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Scholarly (peer-reviewed), Popular, or Neither?

"Scholarly" and "peer-reviewed" are terms often used synonymously when describing print and Web resources of an academic nature. They include:

  • Articles published in an academic journal, such as Oregon Historical Quarterly. Academic publications are usually recognizable by the dry nature of their titles and presentation, though there are exceptions to this rule. A near-universal feature of peer-reviewed articles is an abstract at the beginning and/or in the catalog record, which consists of a paragraph summarizing the author's methods, arguments, findings, etc.
  • Conference papers, book reviews, and other materials appearing in academic journals.
  • Most non-fiction books written by scholars or other experts, even though these may not be subject to the same peer-review process as articles.
  • Theses and dissertations
  • Most reference materials, such as encyclopedias.

The term "popular" is used to refer to non-scholarly sources intended for a mass audience; it does not mean well-liked or respected, as it would in reference to a person or group. Popular sources are not inherently inferior to scholarly sources, merely different in terms of the research, editorial process, and intent behind them. Popular sources include:

  • Magazines, whether in print or online. This would apply equally to Vogue and The New Yorker.
  • Newspapers, whether in print or online. This would apply equally to The National Enquirer and The New York Times. Again, this is because the intended audience, not quality or reputation, is the defining factor.
  • Wikipedia
  • Sites such as Psychology Today and WedMD that feature the work of experts, but are geared toward a general, non-specialist audience. The articles that appear on such sites are also not subject to a peer-review process as such.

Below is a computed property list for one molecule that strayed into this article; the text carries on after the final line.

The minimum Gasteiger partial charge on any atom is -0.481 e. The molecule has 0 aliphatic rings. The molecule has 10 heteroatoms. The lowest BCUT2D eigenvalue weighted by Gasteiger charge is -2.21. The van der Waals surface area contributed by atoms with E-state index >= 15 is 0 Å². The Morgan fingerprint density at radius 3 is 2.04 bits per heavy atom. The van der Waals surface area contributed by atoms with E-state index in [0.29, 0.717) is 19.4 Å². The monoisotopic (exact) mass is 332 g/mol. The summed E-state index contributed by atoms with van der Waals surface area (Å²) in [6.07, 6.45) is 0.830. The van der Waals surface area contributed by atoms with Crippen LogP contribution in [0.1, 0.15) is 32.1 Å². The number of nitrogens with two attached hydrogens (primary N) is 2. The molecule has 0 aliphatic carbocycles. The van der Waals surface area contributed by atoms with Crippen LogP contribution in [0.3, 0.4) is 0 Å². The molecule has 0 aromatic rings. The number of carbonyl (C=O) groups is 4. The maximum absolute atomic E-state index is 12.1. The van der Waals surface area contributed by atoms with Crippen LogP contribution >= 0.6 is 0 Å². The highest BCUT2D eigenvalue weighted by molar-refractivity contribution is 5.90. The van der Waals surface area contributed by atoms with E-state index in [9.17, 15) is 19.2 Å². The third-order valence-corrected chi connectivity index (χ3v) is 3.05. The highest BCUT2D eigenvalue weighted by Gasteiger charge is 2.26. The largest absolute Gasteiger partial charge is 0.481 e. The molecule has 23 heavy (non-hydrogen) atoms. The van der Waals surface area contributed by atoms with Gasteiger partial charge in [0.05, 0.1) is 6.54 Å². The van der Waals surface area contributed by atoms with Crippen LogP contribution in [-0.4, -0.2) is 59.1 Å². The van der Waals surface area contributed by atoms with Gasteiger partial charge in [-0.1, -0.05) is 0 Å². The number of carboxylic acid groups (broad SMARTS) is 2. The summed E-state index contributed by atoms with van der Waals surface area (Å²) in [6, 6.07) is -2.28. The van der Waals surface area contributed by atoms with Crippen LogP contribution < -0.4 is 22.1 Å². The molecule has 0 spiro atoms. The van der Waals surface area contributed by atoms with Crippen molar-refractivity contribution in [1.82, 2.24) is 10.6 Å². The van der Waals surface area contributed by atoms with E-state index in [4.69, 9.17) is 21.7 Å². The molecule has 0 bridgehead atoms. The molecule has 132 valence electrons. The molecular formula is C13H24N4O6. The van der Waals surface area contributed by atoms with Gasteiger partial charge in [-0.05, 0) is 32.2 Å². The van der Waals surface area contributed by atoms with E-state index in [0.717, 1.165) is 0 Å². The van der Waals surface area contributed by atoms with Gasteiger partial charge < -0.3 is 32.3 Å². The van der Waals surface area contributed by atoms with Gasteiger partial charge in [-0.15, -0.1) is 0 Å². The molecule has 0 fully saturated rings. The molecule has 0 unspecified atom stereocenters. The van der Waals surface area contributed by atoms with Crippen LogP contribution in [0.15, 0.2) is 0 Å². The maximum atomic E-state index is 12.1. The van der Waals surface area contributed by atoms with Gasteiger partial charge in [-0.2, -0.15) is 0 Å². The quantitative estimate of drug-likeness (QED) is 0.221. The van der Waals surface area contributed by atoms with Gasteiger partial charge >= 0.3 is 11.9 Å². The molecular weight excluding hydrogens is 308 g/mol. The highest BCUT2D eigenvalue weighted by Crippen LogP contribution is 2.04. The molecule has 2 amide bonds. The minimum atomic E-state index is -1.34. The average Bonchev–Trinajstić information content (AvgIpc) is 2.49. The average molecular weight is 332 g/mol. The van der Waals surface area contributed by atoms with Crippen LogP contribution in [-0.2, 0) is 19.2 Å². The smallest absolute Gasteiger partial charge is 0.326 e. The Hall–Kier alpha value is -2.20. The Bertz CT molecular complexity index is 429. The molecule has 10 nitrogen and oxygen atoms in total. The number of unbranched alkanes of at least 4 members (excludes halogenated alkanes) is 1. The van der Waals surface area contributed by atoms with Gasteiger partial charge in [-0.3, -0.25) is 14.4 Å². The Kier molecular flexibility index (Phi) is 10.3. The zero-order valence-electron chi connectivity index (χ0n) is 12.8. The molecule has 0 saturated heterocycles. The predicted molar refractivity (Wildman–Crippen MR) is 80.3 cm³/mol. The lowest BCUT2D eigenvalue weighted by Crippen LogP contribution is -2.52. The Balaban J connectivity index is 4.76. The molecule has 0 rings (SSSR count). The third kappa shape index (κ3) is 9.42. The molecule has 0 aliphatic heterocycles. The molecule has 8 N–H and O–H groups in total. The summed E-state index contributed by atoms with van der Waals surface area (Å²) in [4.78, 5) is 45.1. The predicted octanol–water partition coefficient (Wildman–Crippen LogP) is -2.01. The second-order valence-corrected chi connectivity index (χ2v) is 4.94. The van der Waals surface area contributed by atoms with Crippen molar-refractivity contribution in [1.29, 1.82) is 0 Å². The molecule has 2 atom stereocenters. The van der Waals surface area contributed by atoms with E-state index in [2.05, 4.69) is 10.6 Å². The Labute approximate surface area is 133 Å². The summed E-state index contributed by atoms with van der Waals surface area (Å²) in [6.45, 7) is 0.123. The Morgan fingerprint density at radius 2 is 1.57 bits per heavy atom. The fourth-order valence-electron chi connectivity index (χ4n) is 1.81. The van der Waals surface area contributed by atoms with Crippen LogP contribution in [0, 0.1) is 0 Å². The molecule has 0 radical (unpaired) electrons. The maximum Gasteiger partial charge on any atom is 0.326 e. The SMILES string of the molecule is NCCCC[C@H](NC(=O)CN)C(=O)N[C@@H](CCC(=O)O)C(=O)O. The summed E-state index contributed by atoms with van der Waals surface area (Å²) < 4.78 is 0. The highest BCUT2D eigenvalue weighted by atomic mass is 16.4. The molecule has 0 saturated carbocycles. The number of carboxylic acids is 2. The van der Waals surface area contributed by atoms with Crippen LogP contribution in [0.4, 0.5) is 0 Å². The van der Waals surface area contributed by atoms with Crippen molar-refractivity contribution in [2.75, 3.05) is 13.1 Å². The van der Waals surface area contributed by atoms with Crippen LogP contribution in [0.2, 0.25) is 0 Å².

• Works of fiction (though these may well come up in an academic context; an example would be a thesis that analyzes gender roles in a film or classic novel)
  • Film documentaries

Some sources are neither scholarly nor popular, and may appear in either context. These include:

  • Government reports and documents, such as congressional proceedings.
  • Other primary sources, such as diaries, letters, speeches, memoirs, audio recordings, parish registries, census data, legal materials, etc.
  • Trade journals. These occupy a dubious niche, as they are written by experts, usually for an expert audience, but are not subject to a peer-review process. They concern trends and developments in a specific field or industry, such as brewing or mechanics.

What is an academic journal?

The following are defining characteristics of academic journals:

  • A title reflecting a particular theme, subject, topic, concern, or issue. By contrast to most well-known popular resources, such as newspapers and news magazines, an academic journal is usually fairly narrow in its focus. A medical journal, for example, could be solely concerned with the treatment of one particular disease, such as diabetes. A history journal may focus on one geographic region and/or historical period.
  • A peer-review process. This is essentially quality control for scholarship. The actual mechanics of the process may vary somewhat by publication or discipline, but it boils down to the review of articles by experts in the field to which the article belongs. At the PhD level, these experts often have detailed knowledge of the existing body of scholarship in their field, meaning that they are in a position to judge whether a submission would bring new ideas or information to the field and if the research methods employed are sound.